ADVERTISING concept on a screen

The uncertain liabilities of digital asset advertising

“Don’t be like Larry. Don’t miss out on the next big thing. FTX.”

This message, now painfully ironic, was plastered across millions of screens in the U.S. and worldwide on February 13 during a Super Bowl ad break. Little did FTX know it really would be the ‘next big thing’—in fraud, scandal, and bankruptcy proceedings.

The image that accompanied this tragically prophetic message was comedy legend Larry David, hired to lend his substantial credibility to FTX during possibly the most coveted advertisement slot in U.S. television. A marketing coup that must now seem like a world away to the company’s disgraced founder and former CEO, Sam Bankman-Fried (SBF).

How the mighty have fallen

Fast forward eight months, and the fallout from the October collapse of FTX continues to roll on, with class actions and potential charges racking up against SBF, the latest being an investigation into whether he manipulated the market for two digital assets.

One of the takeaways to emerge so far has been regulators and lawmakers on both sides of the Atlantic questioning whether stricter rules are required to control the industry’s dubious relationship with advertising and the famous faces whose credibility it borrows to sell its products.

FTC rules and loopholes

As of December 5, the U.S. Federal Trade Commission (FTC) is reportedly investigating several unnamed digital asset firms over deceptive or misleading advertising.

Whether FTX is one of those firms remains to be seen, but the timing of such an announcement, coming as it does a month after the company’s bankruptcy filing and in the midst of a string of fraud-related class actions, suggests at least a desire from the agency to be seen to react.

According to the FTC, when consumers see or hear an advertisement on the internet, radio, television, or anywhere else, federal law dictates that it must be “truthful, not misleading, and, when appropriate, backed by scientific evidence.”

This presents a problem for advertising standards agencies like the FTC, as ads are usually only found to be misleading in hindsight after the product has failed or, in the case of FTX, found to be fraudulently insolvent.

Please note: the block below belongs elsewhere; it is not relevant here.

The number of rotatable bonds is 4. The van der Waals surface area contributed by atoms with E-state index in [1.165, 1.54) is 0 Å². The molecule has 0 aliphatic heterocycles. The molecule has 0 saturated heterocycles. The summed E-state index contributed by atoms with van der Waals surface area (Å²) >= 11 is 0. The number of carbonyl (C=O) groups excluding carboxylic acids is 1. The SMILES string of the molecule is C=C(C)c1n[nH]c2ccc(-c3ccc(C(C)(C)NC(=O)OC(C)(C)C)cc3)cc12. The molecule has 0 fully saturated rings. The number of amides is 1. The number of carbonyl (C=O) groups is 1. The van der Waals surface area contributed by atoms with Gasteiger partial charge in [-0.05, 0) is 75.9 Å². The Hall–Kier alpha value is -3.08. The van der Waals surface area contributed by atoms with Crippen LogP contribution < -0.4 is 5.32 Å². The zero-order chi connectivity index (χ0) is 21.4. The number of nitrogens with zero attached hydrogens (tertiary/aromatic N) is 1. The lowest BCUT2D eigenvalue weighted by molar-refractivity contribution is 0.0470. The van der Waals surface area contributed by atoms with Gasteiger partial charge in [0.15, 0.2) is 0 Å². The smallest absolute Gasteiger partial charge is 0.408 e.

It is also a problem for celebrities who might have limited in-depth knowledge of a product and not the understanding, or time, to do comprehensive due diligence on everything they endorse. Advertisers and companies often approach celebrities through agencies and representatives, who pass on the ‘important details’ about how much their bank accounts will increase by, but not the potential risks involved.

However, the wording of the current FTC guidelines leans more on the advertiser’s need to be honest and truthful than the ‘endorsing’ celebrity, with advertisers “subject to liability for false or unsubstantiated statements made through endorsements, or for failing to disclose material connections between themselves and their endorsers,” while the endorsers, “may be liable for statements made in the course of their endorsements.”

Essentially if a celebrity claims to use a product, they must prove they have a record of using it, and if they claim any benefits of the product to the consumer, this must be truthful and backed up where possible.

This provides a convenient loophole for cunning marketing teams.

Taking the example of Larry David’s Super Bowl ad, at no point does he claim any knowledge of FTX, nor that he uses it, nor does he even actively ‘endorse’ it under most definitions of the word—the joke of the advertisement is that in a very Curb Your Enthusiasm (David’s self-deprecating comedy hit) way he turns down the opportunity to sign up to FTX.

In this case, David is lending his credibility to the product by being in its commercial, but at no point does he say or do anything that would make him fall foul of the FTC rules, including non-disclosure.

This latter point is one area other celebrities have come into conflict with another U.S. enforcement agency, the Securities and Exchange Commission (SEC), which governs financial instruments and has similar regulations around disclosures that individuals must make when promoting securities.

SEC’s famous fines

In October, television personality and influencer Kim Kardashian was fined $1.26 million for failing to disclose the fact that she was being paid to endorse EthereumMax on Instagram, and in 2018 the SEC fined boxer Floyd Mayweather Jr and rapper DJ Khaled a combined $600,000 for failing to disclose they were paid to endorse the Centra Tech digital currency project.

In both cases, the celebrities failed to comply with the SEC’s anti-touting rules, which prohibit the promotion of securities (section 17b of the Securities Act of 1933), without making it clear that it was a paid ‘advertisement.’